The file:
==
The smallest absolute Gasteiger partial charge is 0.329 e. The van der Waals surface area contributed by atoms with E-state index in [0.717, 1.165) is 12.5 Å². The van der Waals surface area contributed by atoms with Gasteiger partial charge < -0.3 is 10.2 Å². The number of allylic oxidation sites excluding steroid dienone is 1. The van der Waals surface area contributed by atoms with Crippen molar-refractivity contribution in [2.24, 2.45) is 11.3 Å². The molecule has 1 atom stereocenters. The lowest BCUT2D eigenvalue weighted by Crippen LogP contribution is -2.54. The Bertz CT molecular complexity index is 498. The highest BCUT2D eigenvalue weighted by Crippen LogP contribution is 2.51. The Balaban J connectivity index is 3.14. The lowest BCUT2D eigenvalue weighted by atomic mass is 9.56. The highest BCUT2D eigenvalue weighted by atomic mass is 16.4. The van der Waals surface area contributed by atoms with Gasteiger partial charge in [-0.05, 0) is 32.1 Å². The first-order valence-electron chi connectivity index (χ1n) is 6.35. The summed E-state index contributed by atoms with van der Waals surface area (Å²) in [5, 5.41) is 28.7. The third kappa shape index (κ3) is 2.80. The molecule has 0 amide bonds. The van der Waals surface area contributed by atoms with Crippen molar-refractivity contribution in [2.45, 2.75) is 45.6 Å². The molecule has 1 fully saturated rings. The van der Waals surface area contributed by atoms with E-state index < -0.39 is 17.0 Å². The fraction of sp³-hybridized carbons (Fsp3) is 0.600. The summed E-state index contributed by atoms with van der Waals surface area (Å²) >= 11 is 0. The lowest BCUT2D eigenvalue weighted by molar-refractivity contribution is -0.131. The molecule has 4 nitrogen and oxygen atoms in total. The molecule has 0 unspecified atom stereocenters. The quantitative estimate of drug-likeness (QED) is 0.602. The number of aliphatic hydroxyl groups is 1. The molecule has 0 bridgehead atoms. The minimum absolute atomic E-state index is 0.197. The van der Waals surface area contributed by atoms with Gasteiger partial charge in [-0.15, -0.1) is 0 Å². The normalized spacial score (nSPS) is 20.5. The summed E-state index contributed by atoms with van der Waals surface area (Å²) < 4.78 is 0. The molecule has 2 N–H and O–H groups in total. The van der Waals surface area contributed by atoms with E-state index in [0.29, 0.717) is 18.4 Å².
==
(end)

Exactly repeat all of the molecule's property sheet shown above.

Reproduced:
The smallest absolute Gasteiger partial charge is 0.329 e. The van der Waals surface area contributed by atoms with E-state index in [0.717, 1.165) is 12.5 Å². The van der Waals surface area contributed by atoms with Gasteiger partial charge < -0.3 is 10.2 Å². The number of allylic oxidation sites excluding steroid dienone is 1. The van der Waals surface area contributed by atoms with Crippen molar-refractivity contribution in [2.24, 2.45) is 11.3 Å². The molecule has 1 atom stereocenters. The lowest BCUT2D eigenvalue weighted by Crippen LogP contribution is -2.54. The Bertz CT molecular complexity index is 498. The highest BCUT2D eigenvalue weighted by Crippen LogP contribution is 2.51. The Balaban J connectivity index is 3.14. The lowest BCUT2D eigenvalue weighted by atomic mass is 9.56. The highest BCUT2D eigenvalue weighted by atomic mass is 16.4. The van der Waals surface area contributed by atoms with Gasteiger partial charge in [-0.05, 0) is 32.1 Å². The first-order valence-electron chi connectivity index (χ1n) is 6.35. The summed E-state index contributed by atoms with van der Waals surface area (Å²) in [5, 5.41) is 28.7. The third kappa shape index (κ3) is 2.80. The molecule has 0 amide bonds. The van der Waals surface area contributed by atoms with Crippen molar-refractivity contribution in [2.45, 2.75) is 45.6 Å². The molecule has 1 fully saturated rings. The van der Waals surface area contributed by atoms with E-state index < -0.39 is 17.0 Å². The fraction of sp³-hybridized carbons (Fsp3) is 0.600. The summed E-state index contributed by atoms with van der Waals surface area (Å²) >= 11 is 0. The lowest BCUT2D eigenvalue weighted by molar-refractivity contribution is -0.131. The molecule has 4 nitrogen and oxygen atoms in total. The molecule has 0 unspecified atom stereocenters. The quantitative estimate of drug-likeness (QED) is 0.602. The number of aliphatic hydroxyl groups is 1. The molecule has 0 bridgehead atoms. The minimum absolute atomic E-state index is 0.197. The van der Waals surface area contributed by atoms with Gasteiger partial charge in [-0.15, -0.1) is 0 Å². The normalized spacial score (nSPS) is 20.5. The summed E-state index contributed by atoms with van der Waals surface area (Å²) < 4.78 is 0. The molecule has 2 N–H and O–H groups in total. The van der Waals surface area contributed by atoms with E-state index in [0.29, 0.717) is 18.4 Å².